Though the Kings took four of the first five shots of the game and were on the receiving end for 44 of the next 60, the shot counter had a bit of an itchy trigger finger, and unlike the Senators game, the Kings didn’t give up very much to the Canadiens down the center of the ice. Instead, Montreal’s chances were coming on second opportunities off point and perimeter shots, and while Jonathan Quick was sensational in denying high, high-grade chances from Lars Eller (who was also hooked on a shorthanded break), Torrey Mitchell (who tried to shoot against the grain and caught the kneecap of Quick’s far pad from the left circle) and Alex Galchenyuk (who was denied on a partial, contested third period break), he also, as he does so well, made important covers and disrupted the flow of the Canadiens’ attack. The game was different from the game we saw between San Jose and Montreal two nights ago. In that game, the Sharks withstood an early onslaught before capitalizing on an opportunistic two-on-one and gaining comfort as they played with the lead; on Thursday, some of the Kings’ best chances were snuffed out by Mike Condon in the first five minutes before the Canadiens gained their footing and carried the play of the game, even if their chances, other than those mentioned above, were more of B-plus-type opportunities. It wasn’t a typical grinding/cycle/possession-type Los Angeles win, but as noted previously in the two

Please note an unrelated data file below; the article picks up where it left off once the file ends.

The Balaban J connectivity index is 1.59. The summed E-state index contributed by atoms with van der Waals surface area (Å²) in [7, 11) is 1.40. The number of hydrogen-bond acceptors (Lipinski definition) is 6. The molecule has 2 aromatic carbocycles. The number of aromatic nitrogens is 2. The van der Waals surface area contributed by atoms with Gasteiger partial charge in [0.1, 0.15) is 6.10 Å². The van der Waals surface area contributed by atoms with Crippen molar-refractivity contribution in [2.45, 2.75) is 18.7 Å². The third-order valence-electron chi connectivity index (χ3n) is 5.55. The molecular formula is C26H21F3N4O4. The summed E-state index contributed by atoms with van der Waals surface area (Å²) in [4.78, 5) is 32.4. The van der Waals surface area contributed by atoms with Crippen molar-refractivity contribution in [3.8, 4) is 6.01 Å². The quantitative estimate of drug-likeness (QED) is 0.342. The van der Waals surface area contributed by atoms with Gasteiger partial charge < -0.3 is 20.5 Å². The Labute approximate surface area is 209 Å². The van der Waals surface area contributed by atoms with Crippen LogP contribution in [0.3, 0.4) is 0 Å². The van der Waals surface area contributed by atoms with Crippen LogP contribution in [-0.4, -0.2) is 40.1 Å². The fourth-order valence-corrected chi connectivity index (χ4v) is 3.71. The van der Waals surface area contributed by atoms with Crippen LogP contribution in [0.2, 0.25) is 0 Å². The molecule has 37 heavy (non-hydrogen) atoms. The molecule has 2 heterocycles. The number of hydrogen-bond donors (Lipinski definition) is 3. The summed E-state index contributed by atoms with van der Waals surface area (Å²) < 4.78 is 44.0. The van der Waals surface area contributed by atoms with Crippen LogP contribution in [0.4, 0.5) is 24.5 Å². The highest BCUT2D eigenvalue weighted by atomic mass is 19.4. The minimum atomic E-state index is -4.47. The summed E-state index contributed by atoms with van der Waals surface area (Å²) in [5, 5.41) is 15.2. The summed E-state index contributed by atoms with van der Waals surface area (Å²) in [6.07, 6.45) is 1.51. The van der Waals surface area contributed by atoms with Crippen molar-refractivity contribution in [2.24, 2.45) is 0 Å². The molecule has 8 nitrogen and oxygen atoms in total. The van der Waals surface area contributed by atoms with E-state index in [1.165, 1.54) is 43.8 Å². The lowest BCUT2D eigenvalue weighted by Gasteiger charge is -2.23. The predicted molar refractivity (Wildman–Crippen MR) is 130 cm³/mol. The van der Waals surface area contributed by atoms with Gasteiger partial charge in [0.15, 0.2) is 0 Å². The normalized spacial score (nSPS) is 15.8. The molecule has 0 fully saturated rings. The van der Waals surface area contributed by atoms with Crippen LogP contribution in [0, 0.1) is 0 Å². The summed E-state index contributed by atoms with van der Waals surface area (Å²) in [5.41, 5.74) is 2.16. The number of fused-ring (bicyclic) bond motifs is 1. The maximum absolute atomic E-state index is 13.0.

years weeks we’ve been away, the Kings are finding different ways to win hockey games.
The game-winning goal reads Drew Doughty (5) (Tyler Toffoli), 14:47, but there was a team-wide effort that allowed Los Angeles to take the lead. Jordan Weal gained the offensive zone on a rush that resulted in Jordan Nolan drawing an interference penalty on P.K. Subban, and on the ensuing man advantage, Weal, who was seeing power play time up front alongside Toffoli and Michael Mersch, tied up Tom Gilbert’s stick to the right of Mike Condon, preventing a clear and extending zone time. When the penalty expired and Doughty had fired the puck towards the net, Mersch was providing an effective screen that took away Condon’s eyes. For both Weal and Mersch, it was the first NHL goal they had been on the ice for.
Other than the first half of the Carolina game, the Kings played well on their previous road trip, even if their 2-2-1 record wasn’t particularly reflective of an elevated level of play. On this current swing, they’re 3-1-1 and have the opportunity to turn the trip into something that could go a ways towards reinforcing their standings cushion in advance of January and early February, a stretch in which they’ll play nine of 14 at home and travel only as far as Colorado. During a mid-November-to-December in which they play only five home games over a 20-game stretch, they’re now 9-3-2 with five big divisional games looming against San Jose (at home), followed by a trip through Arizona, Vancouver, Edmonton and Calgary (prior to Saturday’s Toronto game, of course). Even if Thursday’s game wasn’t their finest from a territorial standpoint, they still collected two points and maintained a nine-point lead on the lukewarm Pacific.